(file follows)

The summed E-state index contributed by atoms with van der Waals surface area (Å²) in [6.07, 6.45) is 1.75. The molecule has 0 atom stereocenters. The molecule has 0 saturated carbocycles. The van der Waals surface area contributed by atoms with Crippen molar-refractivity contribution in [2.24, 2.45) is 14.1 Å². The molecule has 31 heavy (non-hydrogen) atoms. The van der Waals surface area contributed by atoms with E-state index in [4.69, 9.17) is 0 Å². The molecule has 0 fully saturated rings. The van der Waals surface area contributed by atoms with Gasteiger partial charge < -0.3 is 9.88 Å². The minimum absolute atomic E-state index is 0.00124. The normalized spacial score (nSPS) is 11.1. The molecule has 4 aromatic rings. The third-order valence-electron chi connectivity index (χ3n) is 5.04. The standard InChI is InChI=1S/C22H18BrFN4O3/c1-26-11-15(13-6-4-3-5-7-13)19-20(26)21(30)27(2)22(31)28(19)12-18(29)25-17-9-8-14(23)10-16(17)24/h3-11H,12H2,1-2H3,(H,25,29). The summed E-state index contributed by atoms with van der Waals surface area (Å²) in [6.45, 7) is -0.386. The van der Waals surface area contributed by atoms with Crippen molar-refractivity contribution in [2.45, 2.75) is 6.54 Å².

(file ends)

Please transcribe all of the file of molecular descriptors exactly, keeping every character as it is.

The summed E-state index contributed by atoms with van der Waals surface area (Å²) in [6.07, 6.45) is 1.75. The molecule has 0 atom stereocenters. The molecule has 0 saturated carbocycles. The van der Waals surface area contributed by atoms with Crippen molar-refractivity contribution in [2.24, 2.45) is 14.1 Å². The molecule has 31 heavy (non-hydrogen) atoms. The van der Waals surface area contributed by atoms with E-state index in [4.69, 9.17) is 0 Å². The molecule has 0 fully saturated rings. The van der Waals surface area contributed by atoms with Gasteiger partial charge < -0.3 is 9.88 Å². The minimum absolute atomic E-state index is 0.00124. The normalized spacial score (nSPS) is 11.1. The molecule has 4 aromatic rings. The third-order valence-electron chi connectivity index (χ3n) is 5.04. The standard InChI is InChI=1S/C22H18BrFN4O3/c1-26-11-15(13-6-4-3-5-7-13)19-20(26)21(30)27(2)22(31)28(19)12-18(29)25-17-9-8-14(23)10-16(17)24/h3-11H,12H2,1-2H3,(H,25,29). The summed E-state index contributed by atoms with van der Waals surface area (Å²) in [6.45, 7) is -0.386. The van der Waals surface area contributed by atoms with Crippen molar-refractivity contribution in [2.45, 2.75) is 6.54 Å².